"Variable" refers to stars that change their apparent luminosity, as seen from Earth. To some extent, all stars exhibit variability; even the Sun changes its luminosity by about 0.1% over the 11 years sunspot cycle. To be classified as a variable star, however, requires a more profound change. There are two main categories of variables; Intrinsic and Extrinsic. Additional classification is complex and based on the physical processes that cause the variability. Some sub-classes of variable star are named after a prototype; for example the RR Lyrae type.
These are stars where the variability is due to physical changes in the star. There are three main sub-types:
These are stars whose radius alternately expands and contracts as part of their natural evolutionary aging processes. Periods of variability can be from a few hours to several years. One of the most important are the Cepheid and Cepheid types that pulsate very regularly. The luminosity of a Cepheid is related directly to its period; the more luminous the star, the longer the pulsation period. The W Virginis and RR Lyrae variables are population II stars similar to cepheids but with a different luminosity/period relationship. The Long Period and Semiregular variables pulsate over cycles varying from weeks to years. The RV Tauri variables have a dual variability with a strong change alternating with a much weaker change. There are many other sub-types that a searh on the web will uncover.
These stars have surface eruptions, often huge flares or other ejections of mass. Most protostars, as they contract before becoming main-sequence stars, undergo periods of eruptive instability. Faint main sequence stars that flare up regularly are known as Flare Stars. They can increase up to six times in brightness within a few seconds, and return to normal brightness in less than 30 minutes. I discuss Wolf-Rayet stars under their own classification.
These are stars that undergo a cataclysmic change in their properties like novae and supernovae.
These are stars where the variability is apparent rather than an actual change, so is due to causes external to the star. Again; there are three main sub-types:
Binary, or other multiple star systems, where the stars eclipse each another as they orbit. Obviously, this type of variability is highly dependent on the orientation of the star system to the observer, and is most pronounced when the plane of the orbit is towards us. At the other extreme, when the plane is perpendicular to our viewpoint, there would be no eclipsing, so no apparent variability.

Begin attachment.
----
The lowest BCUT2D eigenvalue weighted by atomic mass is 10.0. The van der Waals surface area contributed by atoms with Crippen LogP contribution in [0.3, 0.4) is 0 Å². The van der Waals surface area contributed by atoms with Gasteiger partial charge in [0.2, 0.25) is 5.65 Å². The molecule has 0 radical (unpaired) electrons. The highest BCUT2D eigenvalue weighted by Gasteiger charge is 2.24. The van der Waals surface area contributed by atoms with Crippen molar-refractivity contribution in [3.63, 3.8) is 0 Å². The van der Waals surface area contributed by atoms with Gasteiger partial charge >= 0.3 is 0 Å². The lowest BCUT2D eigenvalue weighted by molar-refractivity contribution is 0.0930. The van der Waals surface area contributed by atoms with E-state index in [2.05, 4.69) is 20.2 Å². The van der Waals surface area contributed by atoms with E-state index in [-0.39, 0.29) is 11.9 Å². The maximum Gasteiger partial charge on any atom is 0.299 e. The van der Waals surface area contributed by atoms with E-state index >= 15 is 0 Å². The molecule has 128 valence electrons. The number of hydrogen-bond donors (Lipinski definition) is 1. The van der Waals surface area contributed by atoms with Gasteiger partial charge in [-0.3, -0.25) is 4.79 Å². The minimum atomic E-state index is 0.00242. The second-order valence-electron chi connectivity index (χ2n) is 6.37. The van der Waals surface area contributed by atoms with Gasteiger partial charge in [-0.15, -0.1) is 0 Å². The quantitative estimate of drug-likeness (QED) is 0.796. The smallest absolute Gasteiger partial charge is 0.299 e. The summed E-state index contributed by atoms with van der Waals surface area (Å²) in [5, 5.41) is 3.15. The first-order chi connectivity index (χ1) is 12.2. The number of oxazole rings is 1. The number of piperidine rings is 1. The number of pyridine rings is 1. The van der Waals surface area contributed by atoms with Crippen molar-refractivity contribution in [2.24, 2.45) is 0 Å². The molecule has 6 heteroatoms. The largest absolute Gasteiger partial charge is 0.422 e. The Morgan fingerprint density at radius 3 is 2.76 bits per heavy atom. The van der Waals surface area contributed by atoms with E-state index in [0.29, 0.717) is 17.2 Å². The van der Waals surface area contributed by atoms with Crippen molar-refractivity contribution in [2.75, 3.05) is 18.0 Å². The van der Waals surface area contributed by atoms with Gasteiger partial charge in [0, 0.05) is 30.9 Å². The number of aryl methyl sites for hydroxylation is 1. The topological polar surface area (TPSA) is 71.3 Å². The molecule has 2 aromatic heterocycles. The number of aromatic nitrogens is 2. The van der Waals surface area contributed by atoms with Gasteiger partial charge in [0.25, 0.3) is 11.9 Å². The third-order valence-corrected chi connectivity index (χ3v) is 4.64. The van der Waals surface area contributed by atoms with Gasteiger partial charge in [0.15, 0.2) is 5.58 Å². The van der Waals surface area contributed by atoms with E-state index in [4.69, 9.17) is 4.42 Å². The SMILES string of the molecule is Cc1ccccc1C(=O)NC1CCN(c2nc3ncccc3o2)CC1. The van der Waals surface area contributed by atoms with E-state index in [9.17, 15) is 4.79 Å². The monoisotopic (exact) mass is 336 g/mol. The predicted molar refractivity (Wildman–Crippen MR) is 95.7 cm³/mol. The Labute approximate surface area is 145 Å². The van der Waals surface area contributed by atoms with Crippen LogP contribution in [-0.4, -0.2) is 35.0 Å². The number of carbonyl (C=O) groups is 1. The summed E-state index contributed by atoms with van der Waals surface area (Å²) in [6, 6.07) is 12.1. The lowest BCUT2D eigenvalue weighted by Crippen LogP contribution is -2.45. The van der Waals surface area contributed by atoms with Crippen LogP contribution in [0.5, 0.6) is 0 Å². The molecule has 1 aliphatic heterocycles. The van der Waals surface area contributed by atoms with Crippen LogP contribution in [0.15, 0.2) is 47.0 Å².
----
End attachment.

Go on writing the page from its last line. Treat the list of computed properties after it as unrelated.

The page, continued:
In this type, the variability is due to rotation. Stars that undergo very strong sunspot activity change their apparent brightness as they rotate; that is, whether the sunspots are on the side facing us or away from us. Another example is a star that rotates so quickly that it becomes flattened at its poles.
This is due to a planet, or planets, orbiting the star where the planet passes across the star in its orbit as seen from the Earth. These changes in brightness are extremely small.
KY CygniKY Cygni is a Pulsating Variable red supergiant star of types M3m located approximately 5,200 light-years away. At between 1,420 & 2,850 times the Sun's diameter, it is one of the largest and most luminous stars known. It is about 25 solar masses.
Delta Cephei is a yellow giant star in a binary system approximately 890 light-years away. It is the prototype for the Cepheid Variable
class of stars. As a Cepheid Variable, its variability comes from pulsations in the star. It varies from magnitude 3.6 to 4.3 over a very
specific period of 5.36634 days, rising quickly to its maximum brightness and then dimming back more slowly to its minimum. At the
same time it varies in type from a F3 at about 6,800K to a G3 at a lower temperature of 5,500°K. It is a large star, some 41.6 times
the diameter of the Sun with perhaps a litle less than 5 solar masses.
Beta Cephei is a hot blue white star, type B2III. It is the prototype star of the Beta Cepheid sub-class of variable stars. Its magnitude varies between +3.16 and +3.27, much less of a difference than with a Delta Cepheid, and not enough to be visible to the eye. Its period from maximum to minimum and back is very precise at 4.57 hours. Overlaid on this are several other smaller variations of differing periods of up to six days. 595 light years from Earth, it is about 12 solar masses.
Astronomy & Cosmology
Stars - Stellar Classes
Examples of Variable Stars